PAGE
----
Briton faces court over Deutsche Telekom cyber attack that hit 1 million German homes

A British man admitted in a Cologne court on Friday to staging a large-scale cyber attack on Deutsche Telekom last year, saying he was acting for a Liberian client.

Briton faces court over Deutsche Telekom cyber attack that hit 1 million German homes
The 29-year-old Brit in court on Friday. Photo: DPA

The 29-year-old described as “the worst mistake of my life” the attack that knocked more than a million German households offline in November and added his motivation was money.

The defendant, who was not named, was arrested in February at London's Luton airport on a European arrest warrant for attempted computer sabotage and extradited to Germany.

German police said the goal was to infect users' computers with a “botnet” – a network of web-connected machines that can be manipulated with malware and used to attack other online targets.

The Briton told the court he was paid $10,000 (about €8,500) by a Liberian telecom company which wanted to use the botnet to damage a rival company.

He said he had taught himself IT skills and attended a few programming courses, testifying with the help of a translator.

The verdict was expected on Friday, July 28th. If found guilty, he faces up to ten years' jail in Germany.

Around a million of Deutsche Telekom's 20 million customers were unable to connect to its network for several hours last November.

The attack, which the company said caused about €2 million of damage, ended when it advised customers to disconnect their routers and restart them after a software update.

The large-scale strike fuelled concerns over cyber security in Germany and officials have warned that more online assaults are possible ahead of a general election in September.

The country has already been the victim of repeated hacking attacks in recent years.

In 2015, hackers targeted Germany's lower house of parliament in an attack that security services have since blamed on Russia.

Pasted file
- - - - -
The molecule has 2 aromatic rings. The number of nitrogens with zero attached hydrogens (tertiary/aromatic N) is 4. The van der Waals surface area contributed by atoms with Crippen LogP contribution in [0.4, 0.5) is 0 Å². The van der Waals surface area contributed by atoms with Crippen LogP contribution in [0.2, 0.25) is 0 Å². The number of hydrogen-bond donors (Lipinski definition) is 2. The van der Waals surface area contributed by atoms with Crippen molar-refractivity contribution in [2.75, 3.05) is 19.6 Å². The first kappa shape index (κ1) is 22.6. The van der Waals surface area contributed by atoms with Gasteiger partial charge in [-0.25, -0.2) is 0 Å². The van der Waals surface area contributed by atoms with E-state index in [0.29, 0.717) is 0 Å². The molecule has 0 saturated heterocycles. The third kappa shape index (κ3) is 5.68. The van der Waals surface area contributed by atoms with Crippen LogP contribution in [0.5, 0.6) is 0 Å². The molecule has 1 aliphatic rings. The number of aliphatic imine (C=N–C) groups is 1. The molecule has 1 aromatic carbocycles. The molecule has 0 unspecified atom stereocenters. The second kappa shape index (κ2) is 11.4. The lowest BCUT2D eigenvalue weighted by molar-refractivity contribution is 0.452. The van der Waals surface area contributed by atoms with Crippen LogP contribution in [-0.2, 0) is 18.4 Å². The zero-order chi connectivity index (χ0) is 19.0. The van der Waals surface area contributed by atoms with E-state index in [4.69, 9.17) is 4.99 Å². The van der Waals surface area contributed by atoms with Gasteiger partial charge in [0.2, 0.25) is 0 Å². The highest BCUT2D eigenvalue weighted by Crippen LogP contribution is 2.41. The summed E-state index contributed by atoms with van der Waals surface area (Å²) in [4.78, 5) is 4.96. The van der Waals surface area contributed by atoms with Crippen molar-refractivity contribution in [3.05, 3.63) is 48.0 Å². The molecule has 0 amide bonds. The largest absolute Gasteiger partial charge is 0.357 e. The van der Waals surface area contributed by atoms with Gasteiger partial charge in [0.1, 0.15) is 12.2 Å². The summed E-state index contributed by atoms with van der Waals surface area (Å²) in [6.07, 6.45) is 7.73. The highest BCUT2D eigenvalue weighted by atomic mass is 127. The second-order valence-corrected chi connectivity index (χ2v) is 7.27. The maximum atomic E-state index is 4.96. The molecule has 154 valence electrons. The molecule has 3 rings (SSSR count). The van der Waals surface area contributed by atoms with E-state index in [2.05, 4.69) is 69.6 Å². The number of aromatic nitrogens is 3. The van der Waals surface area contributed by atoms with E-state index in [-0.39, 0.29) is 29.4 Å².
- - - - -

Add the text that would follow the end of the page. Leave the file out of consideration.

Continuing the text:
Germany has also anxiously eyed the impact of leaked documents obtained by hackers during last year's US presidential campaign.

SEE ALSO: Merkel says Germans must learn to live with Russian cyberwar


Hacker, 22, who released personal data of German politicians charged

German prosecutors said Tuesday they had brought charges against a 22-year-old hacker who released personal data of dozens of politicians, journalists and other public figures online, embarrassing national authorities.

Hacker, 22, who released personal data of German politicians charged
Photo: DPA

The German man — arrested in January last year — is accused of multiple computer crimes, as well as making false reports to the police and attempted blackmail.

Police at the time of his arrest said he had confessed to stealing and leaking online private data — so-called “doxxing” — from hundreds of politicians and public figures, among them Chancellor Angela Merkel.

READ ALSO: Suspect, 20, arrested over massive German politician data hack

The accused said his motive was being “annoyed” at some of their public statements.

The 2018 case prompted German authorities to promise beefed-up IT security, coming just three years after the federal parliament's computer network was crippled by a hacking attack since pinned on the Russian state by Berlin's intelligence services.

Tuesday's charges cover 73 cases where the accused acquired “personal data, especially telephone numbers, addresses, credit card data, photos and communications” belonging to his targets.

Investigators said he used email providers' password reset facilities to gain access to the people's accounts, as well as trawling a “hacker website” shut down by American authorities in January 2020 for login details already acquired by third parties.

When arrested, officials said the suspect had made a “comprehensive” confession and shown “clear remorse” for his hacking attacks on around 1,000 people.

Between December 1 and December 24, 2018, he released a drip-feed of personal data on his Twitter account with the display name “G0d” in a so-called “advent calendar”.

He repeated the data drop the following month using the Twitter account of a YouTube personality to which he had acquired access.

Further charges include a blackmail attempt against six German MPs, in which the hacker demanded Bitcoin payments worth around €900 in exchange for withholding their personal data.

He is also accused of making three false reports to the police of imminent bomb attacks or mass shootings between June 2016 and December 2018, as well as triggering two investigations against other people with false crime reports in the same period.